Nintendo's been battling for control of casual gamers, especially when it comes to family-friendly entertainment. At the top of the heap are the "Wii" games, aka Wii Sports Resort, Wii Fit, and the latest, Wii Party. Featuring the sometimes-overlooked Miis, Wii Party avoids any sort of physical fitness agenda in favor of casual group fun. We played Nintendo's latest in the comfort of our own homes, and have come back to tell the tale.
Game trailer: Wii Party
Virtual board games and endless minigame compilations have been inundating the Wii's software library, but Wii Party's formula is a little different. It's a series of game shows and virtual board games, at heart a sequel to the long-lived Mario Party games. Up to four players roll dice, jump around spaces on various boards, and compete in minigames to advance. My wife happens to love the Mario Party series. Every time I ask her to join me in some game-playing, she requests Mario Party 8, which I dutifully drag out of its dusty box. Mario Party 8 on the Wii happens to be some fun--but it's slow, and has letterboxed graphics. Wii Party freshens up the look and has a collection of 80 minigames that feel more streamlined and simplified, but very much in the vein of Mario Parties past.
There are also a number of game modes in Wii Party, tailored for play length (5 minutes to over an hour), number of players, and play style. A new two-player 5-minute game that feels like a condensed version of The Dating Game is a great and somewhat romantic little time-waster, but it's too short. The board-game-style experiences are more elaborate, but aren't quite as complex or as competitive as in Mario Party. All the Miis on your console--plus some added extras--gets shuffled in across the entire Wii Party experience, just like they do in Wii Sports and Wii Fit. It's fun, but it's not something we haven't seen before.
One of the most innovative new wrinkles in Wii Party comes from a series of room-immersive games that use the Wii remote's built-in speaker. A hide-and-go-seek game has players actually hiding the remotes around the room while another player finds them; another mode involves quickly picking which remote is making a certain animal noise. These are great ideas, but would have been better incorporated into the larger-scale game modes instead of being isolated to their little corner of Wii Party.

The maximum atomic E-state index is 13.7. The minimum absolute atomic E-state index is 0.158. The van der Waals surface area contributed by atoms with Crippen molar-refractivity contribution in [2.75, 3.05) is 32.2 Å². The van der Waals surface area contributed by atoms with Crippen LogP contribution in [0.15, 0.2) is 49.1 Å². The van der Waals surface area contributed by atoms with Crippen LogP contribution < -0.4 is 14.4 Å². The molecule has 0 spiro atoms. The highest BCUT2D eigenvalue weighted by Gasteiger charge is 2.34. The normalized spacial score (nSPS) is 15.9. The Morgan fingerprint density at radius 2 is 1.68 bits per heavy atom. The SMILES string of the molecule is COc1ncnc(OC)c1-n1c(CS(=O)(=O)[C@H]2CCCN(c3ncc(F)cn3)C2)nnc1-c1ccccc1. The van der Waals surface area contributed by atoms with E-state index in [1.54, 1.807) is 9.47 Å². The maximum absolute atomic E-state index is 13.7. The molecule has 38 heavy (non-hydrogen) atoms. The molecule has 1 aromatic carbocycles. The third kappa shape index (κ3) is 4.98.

That's how I feel about a lot of this game: a lot of fun for casual groups, but it could have been integrated into something even better, deeper, more classic. Online play is, not surprisingly, a big miss on this game. We can't imagine how much more fun an online game of this sort would be, especially if it involved weekly competitions and leaderboards.
It's not a bad game, but Wii Party stops short of being a great one. Unless you've been waiting for Mario Party 9.
Often the Wii is considered a "party" console because a lot of titles that have found success on the platform feature minigames that are best played with a group of people. Such a label is hard to argue with when Nintendo continues to distribute solid, fun-to-play games within the genre.
The latest entry that'll no doubt reside on your shelf next to the likes of Wii Sports Resort is Wii Party. A collection of quick, easy, and sometimes strangely addictive minigames, Wii Party uses Mii characters to represent players on a virtual board game. Each player rolls the dice, moves a certain number of spaces, and then a minigame ensues.
We liked the healthy amount of "outside-the-box" Wii remote uses in Wii Party, but that bag of tricks is beginning to get old. Also, we were disappointed that MotionPlus functionality had not been implemented into the game.
Perhaps Wii Party's greatest draw is its appeal to such a broad audience. There's something for everyone here, just don't plan on playing alone. Wii Party works for family gatherings, but also could probably work in the dorm room, too.